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Zhang Sizhi, lawyer who defended Chinese dissidents, dies at 94




Zhang Sizhi, a Chinese lawyer who has defended politically controversial clients, including underlings of Mao Zedong, Tiananmen-era dissidents, purged officials and victims of police frame-ups, inspiring generations of lawyers from human rights through his advocacy, died on June 24 in Beijing. He was 94 years old.

His death, in a hospital, was announced by Wu Luan Zhao Yan’s lawyers in Beijing, where he had worked as a senior consultant. Fu Kexin, a lawyer who worked with Mr. Zhang for many years, said the cause was cancer.

Mr. Zhang survived war and then persecution under Mao Zedong to become one of China’s most famous lawyers. Outright victories were rare in the country’s courtrooms, which are controlled by the Communist Party. But Mr. Zhang refused to accept that he was there as a mere ornament. He used careful preparation and rigorous arguments to discredit allegations of botched prosecutions, challenge indictment charges and, at times, score victories.

There are those in our country who today see Chinese avocados as decorative vases, Mr. Zhang said in an interview published in 2008. But even if you are put in a vase, you still have the right to decide s ‘It’s going to be covered in dew. rose with thorns or dogtail grass stick.

Mr. Zhang began his legal career as a Beijing court official, proud to serve the communist revolution. After the armed repression of the 1989 protests, he fiercely defended people accused of fomenting counter-revolutionary unrest.

His efforts have served as an example to other Chinese lawyers, who have increasingly abused state power. During the last decade of Mr. Zhang’s life, Chinese leader Xi Jinping worked to stifle the so-called rights movement, disbarring, detaining or jailing hundreds of lawyers and legal activists.

He was very tenacious, fighting after every defeat. He was unbreakable, said Ms. Fu, who had worked with Mr. Zhang since the early 1990s. He certainly had an important role to play in that direction.

Mr. Zhang was born on November 12, 1927 in Zhengzhou, central China, the eldest of 10 children. Her father, Zhang Jingtang, was a doctor, and her mother, Meng Yanrong, ran the house. Growing up during the Japanese invasion of China, Mr Zhang originally planned to study diplomacy to help his homeland, he wrote in a memoir published in Hong Kong in 2014.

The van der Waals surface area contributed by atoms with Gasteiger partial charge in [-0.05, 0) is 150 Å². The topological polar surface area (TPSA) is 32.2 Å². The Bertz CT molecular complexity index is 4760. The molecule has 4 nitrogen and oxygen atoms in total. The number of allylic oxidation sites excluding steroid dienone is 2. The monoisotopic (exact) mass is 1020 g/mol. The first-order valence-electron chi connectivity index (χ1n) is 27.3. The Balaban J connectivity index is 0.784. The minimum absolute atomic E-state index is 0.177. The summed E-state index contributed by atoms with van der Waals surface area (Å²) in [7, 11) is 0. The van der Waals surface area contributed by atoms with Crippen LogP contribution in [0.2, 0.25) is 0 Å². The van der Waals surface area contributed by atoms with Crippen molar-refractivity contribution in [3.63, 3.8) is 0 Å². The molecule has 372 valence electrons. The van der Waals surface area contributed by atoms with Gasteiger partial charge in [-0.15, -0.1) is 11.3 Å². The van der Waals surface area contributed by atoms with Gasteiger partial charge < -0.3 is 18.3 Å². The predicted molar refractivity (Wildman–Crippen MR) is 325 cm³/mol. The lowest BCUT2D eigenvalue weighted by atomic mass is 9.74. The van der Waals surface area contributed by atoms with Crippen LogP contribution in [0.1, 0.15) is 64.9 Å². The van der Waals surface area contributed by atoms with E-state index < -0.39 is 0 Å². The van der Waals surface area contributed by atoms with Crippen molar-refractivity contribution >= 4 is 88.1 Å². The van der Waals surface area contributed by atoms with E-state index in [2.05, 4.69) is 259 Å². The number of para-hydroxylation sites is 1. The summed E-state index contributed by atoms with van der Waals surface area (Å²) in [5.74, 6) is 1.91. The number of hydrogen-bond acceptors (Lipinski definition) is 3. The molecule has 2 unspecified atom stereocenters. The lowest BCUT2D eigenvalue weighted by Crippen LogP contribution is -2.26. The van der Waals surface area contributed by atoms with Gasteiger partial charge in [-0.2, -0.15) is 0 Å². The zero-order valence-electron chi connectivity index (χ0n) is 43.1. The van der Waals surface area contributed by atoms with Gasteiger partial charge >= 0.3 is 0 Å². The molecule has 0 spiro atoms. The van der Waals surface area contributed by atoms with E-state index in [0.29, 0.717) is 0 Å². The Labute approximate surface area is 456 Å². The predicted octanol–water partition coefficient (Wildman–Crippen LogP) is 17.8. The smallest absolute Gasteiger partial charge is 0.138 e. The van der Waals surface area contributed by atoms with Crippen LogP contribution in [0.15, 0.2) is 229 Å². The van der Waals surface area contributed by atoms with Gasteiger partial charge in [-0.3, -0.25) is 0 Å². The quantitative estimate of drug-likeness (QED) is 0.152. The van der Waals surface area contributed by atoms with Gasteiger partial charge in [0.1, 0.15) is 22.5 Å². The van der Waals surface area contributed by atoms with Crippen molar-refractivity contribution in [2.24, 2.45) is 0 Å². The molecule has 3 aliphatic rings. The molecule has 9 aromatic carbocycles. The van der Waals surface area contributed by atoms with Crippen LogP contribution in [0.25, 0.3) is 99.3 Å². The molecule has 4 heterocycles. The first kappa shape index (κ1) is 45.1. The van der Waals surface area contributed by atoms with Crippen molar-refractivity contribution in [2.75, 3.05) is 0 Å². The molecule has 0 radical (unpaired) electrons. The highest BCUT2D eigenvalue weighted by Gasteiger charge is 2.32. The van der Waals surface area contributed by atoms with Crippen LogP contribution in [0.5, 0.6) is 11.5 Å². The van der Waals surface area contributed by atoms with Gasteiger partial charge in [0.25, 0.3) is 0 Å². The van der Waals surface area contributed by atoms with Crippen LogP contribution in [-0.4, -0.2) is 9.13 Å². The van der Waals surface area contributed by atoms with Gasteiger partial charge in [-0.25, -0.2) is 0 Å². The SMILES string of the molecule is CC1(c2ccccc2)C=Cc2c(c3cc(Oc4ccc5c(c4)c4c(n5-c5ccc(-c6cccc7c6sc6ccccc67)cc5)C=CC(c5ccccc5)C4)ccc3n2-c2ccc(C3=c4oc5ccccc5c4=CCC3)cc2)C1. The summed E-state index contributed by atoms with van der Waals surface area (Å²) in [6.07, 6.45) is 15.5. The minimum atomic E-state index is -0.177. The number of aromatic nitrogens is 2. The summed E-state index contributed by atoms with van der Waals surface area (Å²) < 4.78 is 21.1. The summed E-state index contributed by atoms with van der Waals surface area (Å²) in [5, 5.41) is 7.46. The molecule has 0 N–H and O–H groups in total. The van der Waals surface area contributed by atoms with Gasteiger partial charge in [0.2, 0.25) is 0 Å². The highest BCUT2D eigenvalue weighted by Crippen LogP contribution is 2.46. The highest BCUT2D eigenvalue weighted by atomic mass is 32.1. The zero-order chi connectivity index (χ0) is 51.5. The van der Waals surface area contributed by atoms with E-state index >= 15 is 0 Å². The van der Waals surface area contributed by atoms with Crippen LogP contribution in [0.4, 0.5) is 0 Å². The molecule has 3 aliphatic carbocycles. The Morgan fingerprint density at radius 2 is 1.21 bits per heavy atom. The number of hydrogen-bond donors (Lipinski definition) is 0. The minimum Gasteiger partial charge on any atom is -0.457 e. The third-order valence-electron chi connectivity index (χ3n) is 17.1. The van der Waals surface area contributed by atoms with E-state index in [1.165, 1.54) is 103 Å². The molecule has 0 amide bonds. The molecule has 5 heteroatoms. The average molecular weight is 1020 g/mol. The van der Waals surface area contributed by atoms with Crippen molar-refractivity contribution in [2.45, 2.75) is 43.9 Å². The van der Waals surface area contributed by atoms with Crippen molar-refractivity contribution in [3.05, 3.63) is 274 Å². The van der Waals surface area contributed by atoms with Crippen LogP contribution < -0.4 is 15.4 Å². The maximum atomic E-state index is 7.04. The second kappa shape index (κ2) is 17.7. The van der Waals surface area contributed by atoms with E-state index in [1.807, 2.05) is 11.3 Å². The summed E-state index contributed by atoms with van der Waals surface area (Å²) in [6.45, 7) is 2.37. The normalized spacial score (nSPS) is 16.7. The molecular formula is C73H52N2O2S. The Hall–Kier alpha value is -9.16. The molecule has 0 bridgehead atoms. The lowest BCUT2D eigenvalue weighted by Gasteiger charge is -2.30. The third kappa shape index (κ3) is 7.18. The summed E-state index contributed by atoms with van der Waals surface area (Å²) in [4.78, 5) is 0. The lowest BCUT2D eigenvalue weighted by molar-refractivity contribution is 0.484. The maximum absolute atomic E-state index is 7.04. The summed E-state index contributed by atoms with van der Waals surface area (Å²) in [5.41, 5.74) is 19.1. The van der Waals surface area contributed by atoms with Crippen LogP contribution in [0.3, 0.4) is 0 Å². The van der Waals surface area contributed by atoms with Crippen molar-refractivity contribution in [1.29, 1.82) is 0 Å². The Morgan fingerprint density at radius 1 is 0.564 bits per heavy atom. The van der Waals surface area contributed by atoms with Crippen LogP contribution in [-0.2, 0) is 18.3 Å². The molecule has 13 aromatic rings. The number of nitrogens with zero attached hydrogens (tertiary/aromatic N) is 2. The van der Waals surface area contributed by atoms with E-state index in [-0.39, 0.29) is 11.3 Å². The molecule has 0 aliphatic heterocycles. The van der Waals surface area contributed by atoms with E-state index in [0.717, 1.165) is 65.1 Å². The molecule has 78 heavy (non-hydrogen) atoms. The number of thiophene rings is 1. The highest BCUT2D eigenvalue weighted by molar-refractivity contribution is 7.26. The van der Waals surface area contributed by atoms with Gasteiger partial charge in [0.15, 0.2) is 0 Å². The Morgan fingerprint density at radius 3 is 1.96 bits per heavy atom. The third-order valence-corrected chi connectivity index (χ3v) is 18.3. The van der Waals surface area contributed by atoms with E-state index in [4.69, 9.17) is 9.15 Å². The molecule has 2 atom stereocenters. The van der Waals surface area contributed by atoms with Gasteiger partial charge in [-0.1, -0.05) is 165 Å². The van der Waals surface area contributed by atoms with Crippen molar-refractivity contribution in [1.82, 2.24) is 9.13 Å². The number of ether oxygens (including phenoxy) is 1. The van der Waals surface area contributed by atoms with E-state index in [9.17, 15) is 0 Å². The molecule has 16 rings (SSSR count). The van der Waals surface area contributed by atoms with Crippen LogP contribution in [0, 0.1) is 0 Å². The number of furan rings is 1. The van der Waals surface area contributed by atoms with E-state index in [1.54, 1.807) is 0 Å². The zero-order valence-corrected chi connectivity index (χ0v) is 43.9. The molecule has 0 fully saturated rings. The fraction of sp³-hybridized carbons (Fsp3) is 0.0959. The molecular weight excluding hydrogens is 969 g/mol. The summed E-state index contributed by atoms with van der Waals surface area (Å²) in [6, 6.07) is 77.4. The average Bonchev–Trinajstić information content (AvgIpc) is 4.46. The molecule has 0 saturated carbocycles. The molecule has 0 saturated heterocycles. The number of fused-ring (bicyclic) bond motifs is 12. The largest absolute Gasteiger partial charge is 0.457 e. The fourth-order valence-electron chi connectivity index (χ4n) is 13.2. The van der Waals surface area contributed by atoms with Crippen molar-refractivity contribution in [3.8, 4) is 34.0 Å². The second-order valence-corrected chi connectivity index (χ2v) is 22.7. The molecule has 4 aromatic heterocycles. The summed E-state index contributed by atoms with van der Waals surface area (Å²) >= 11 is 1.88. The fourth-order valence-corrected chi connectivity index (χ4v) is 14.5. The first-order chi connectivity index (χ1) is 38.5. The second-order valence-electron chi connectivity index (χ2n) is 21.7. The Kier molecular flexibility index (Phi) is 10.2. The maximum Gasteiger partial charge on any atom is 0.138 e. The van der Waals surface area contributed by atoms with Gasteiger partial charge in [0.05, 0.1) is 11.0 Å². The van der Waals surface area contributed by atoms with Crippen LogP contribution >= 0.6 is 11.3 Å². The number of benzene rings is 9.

As Japanese forces gained ground, the family moved to southwest China. A few days after turning 16, Mr. Zhang joined the Nationalist government’s army and was sent to fight in the India-Burma border region. After Japan’s defeat, he enrolled at Chaoyang University in Beijing, where he studied law. He also became increasingly involved in underground Communist Party politics.

When Mao’s forces came to power in 1949, Mr. Zhang, one of the few party activists with a legal background, was appointed as a judge in a Beijing court when he was just 21 years old. . language when criticizing former court officials, although he later regretted being so harsh.

As Mao tightened his grip, Mr. Zhang also became the target of official suspicion and criticism, in part because of his time in the defeated Nationalist forces. After being branded a “rightist” in 1957, he was stripped of his Communist Party membership and sent to work in the countryside. His law books were sent in draft form. He then taught at a school in Beijing, his legal career apparently behind him.

After Mao’s death in 1976, Mr. Zhang’s talents were needed again as China’s new rulers began to rebuild the legal system. He received a request in 1980 to act as defense counsel for the Gang of Four and other former officials to be tried for their role in the extremes of the Cultural Revolution. More experienced lawyers had turned down high-pressure work; Mr. Zhang agreed, even though he hated the Cultural Revolution.